This was the original text of Daniel Chacon's story that appeared in The Colorado Springs Gazette on Jan. 11, 2013.
The headline was "Mayor wants to name members of LART panel," with the subheadline, "Council traditionally decides who helps dole out the tourism money."
A proposal from Mayor Steve Bach's administration to take over appointing members of a committee that recommends where thousands of dollars in tourism taxes will be spent has caused some consternation among Colorado Springs City Council members.
Council President Pro Tem Jan Martin and council Administrator Aimee Cox said they had been working with the mayor's office to streamline the committee's work.
But what they got this week was a proposal to give the mayor sole appointing authority of the Lodgers and Automobile Rental Tax Advisory Committee.
The seven-member panel recommends annually where money from revenues collected from taxes on hotel rooms and car rentals should be spent. About two-thirds of the so-called tourism tax is typically allocated to the convention and visitors bureau, leaving hundreds of thousands of dollars up for grabs for special events, such as the annual hot-air balloon festival and the Pikes Peak International Hill Climb.
"The issue is that the City Council, by ordinance, has the authority to appoint a citizens committee to make recommendations about the expenditure of LART funds," Cox said. "The mayor's office would like the ability to appoint that committee."
The committee now includes a member of the Pikes Peak Highway Advisory Commission and the Parks and Recreation Advisory Board, three representatives from the tourist industry and two residents, including one representing the business community.
Under the proposal from the mayor's office, the committee would include three city employees, two council members, two people representing the lodging industry and three at-large residents.
The makeup of the committee is also at issue.
"We were concerned about having staff and council members on a committee that's supposed to be a citizen committee," Cox said.
Donna Nelson, the mayor's economic vitality specialist, said the proposal was intended to streamline the process.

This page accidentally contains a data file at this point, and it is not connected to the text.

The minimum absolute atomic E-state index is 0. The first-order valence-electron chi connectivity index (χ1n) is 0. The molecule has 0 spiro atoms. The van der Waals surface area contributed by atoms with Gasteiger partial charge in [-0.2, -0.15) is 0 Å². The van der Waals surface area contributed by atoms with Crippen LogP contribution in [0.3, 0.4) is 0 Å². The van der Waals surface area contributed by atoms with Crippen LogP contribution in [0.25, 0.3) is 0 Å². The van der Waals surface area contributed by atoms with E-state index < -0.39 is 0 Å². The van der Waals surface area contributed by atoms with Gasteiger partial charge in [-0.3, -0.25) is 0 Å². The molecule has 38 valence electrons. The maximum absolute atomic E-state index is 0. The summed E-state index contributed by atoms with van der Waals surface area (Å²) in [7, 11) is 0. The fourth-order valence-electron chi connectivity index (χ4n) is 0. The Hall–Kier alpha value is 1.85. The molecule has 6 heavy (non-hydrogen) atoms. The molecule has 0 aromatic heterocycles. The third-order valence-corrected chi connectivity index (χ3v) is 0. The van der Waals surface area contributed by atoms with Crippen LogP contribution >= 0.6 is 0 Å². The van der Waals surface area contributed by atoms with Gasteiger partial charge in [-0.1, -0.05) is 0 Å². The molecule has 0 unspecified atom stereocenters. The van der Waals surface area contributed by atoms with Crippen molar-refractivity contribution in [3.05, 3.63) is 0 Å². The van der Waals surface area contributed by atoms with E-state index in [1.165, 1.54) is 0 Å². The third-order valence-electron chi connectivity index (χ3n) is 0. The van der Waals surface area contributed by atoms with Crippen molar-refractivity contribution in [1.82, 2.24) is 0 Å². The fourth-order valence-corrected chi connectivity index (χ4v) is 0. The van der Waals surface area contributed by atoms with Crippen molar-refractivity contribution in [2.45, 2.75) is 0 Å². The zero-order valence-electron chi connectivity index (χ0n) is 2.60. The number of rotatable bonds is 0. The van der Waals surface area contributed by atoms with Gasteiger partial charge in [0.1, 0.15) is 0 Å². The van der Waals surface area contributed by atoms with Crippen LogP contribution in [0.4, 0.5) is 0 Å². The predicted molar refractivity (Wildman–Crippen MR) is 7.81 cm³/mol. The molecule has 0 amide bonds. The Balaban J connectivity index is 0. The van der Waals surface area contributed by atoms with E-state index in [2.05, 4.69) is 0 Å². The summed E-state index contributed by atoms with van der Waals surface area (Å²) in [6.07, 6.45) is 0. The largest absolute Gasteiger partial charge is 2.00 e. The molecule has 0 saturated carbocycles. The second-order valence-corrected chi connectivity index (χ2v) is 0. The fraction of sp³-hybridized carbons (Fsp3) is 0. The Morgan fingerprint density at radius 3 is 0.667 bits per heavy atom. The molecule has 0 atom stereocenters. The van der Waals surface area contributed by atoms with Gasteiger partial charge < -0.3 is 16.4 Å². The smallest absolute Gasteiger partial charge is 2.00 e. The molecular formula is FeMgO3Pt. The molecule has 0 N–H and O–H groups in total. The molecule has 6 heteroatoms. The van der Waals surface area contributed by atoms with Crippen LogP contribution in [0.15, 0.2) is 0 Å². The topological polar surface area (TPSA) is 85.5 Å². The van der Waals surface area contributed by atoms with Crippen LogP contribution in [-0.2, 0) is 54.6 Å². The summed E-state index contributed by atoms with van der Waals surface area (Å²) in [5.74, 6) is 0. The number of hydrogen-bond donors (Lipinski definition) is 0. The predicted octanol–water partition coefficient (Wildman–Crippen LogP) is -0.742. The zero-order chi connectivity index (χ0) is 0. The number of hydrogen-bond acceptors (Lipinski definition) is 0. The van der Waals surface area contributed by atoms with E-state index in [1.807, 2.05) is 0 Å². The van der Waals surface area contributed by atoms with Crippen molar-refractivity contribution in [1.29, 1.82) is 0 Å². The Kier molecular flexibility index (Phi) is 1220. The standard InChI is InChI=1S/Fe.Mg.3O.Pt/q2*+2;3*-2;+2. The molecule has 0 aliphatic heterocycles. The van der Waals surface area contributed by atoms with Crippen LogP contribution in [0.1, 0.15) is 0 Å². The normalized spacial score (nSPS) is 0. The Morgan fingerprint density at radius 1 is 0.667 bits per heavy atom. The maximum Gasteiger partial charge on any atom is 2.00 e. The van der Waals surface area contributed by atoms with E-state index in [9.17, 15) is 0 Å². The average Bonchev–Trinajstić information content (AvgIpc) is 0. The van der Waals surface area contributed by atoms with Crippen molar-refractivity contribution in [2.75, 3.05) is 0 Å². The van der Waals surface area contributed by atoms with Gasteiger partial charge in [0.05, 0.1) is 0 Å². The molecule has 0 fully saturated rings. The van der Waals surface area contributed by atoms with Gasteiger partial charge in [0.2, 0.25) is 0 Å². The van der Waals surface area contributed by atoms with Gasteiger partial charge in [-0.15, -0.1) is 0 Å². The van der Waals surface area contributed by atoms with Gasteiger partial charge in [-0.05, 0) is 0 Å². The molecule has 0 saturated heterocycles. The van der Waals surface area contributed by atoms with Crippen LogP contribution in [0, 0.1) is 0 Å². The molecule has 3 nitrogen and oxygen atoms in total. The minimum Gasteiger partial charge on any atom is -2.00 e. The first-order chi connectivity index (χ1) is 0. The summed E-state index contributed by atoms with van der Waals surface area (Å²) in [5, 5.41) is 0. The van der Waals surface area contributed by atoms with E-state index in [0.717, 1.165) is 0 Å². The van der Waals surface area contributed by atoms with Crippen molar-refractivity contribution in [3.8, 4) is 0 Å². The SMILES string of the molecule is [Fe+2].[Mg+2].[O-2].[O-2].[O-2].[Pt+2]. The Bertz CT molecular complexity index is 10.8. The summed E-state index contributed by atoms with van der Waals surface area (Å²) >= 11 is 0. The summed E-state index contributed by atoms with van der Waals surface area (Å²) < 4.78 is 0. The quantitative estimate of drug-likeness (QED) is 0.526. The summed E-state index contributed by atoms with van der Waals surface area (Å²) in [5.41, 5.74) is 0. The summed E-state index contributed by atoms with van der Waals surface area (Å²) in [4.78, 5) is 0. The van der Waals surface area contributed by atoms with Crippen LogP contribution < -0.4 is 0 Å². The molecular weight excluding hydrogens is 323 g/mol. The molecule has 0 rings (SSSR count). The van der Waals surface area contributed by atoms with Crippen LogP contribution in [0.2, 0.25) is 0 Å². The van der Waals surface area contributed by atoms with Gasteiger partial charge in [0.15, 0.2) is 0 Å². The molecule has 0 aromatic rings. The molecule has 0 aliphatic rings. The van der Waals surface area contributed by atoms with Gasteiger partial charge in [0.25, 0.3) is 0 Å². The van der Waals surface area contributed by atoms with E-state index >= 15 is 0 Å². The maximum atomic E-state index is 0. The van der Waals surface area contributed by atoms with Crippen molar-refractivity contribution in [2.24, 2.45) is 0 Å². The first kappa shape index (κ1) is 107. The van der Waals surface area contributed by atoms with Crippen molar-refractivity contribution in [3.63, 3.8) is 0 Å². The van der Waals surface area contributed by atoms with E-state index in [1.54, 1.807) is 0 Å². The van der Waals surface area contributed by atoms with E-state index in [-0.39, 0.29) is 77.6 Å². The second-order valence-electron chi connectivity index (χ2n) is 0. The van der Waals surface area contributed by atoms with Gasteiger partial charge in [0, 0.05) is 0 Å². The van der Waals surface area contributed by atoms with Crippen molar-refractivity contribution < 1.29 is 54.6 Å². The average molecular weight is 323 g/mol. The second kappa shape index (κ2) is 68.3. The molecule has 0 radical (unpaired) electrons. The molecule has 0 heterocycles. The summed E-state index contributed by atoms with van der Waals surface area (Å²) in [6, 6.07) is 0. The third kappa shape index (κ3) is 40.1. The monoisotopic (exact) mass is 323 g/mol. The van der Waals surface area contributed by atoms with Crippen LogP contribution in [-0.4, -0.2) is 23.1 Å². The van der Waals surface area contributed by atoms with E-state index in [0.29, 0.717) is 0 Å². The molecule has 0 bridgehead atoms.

"We want this to be a better process, and we want it to be smooth. Right now it's not because there are several different recommendations," Nelson said.
"The LART committee makes a recommendation, then staff makes a recommendation. The mayor gets them both and then he makes his decision for the budget. So, you could have one, two or three sets of recommendations. That's the problem. We want to bring everybody to the table so the committee that we're proposing has council, city staff and citizens at large," she said.
The allocation of LART funds was a point of contention during the budget cycle last year, which is what prompted the two sides to meet to smooth things out.
"The mayor's recommendations were used, and they varied considerably from the LART committee's recommendations," Martin said. "We gave the mayor all his requests except we added $45,000 to the (Colorado Springs) Philharmonic."
Martin said a citizens committee has "worked well over the years," but the two sides are trying to resolve the best way to move forward.
"The proposal we received, we felt, wasn't addressing all of the issues we had discussed," she said. "We're just asking to let's sit down one more time and see if we can reach something that works for everybody."
Cox and Martin planned to tell their colleagues about their work with the mayor's office this week. But they decided to put it on the agenda of the Jan. 22 council meeting. The council will hold a joint formal and informal meeting Jan. 22 because of the Martin Luther King Jr. holiday.
"When Jan and I saw the proposal, our thought was that this really needs a more robust conversation. This is a fairly significant change," Cox said.
"LART is one area where the city attorney has told council that it's their purview, so..."
The final few words of my copy of the article are obscured, but that's most of it.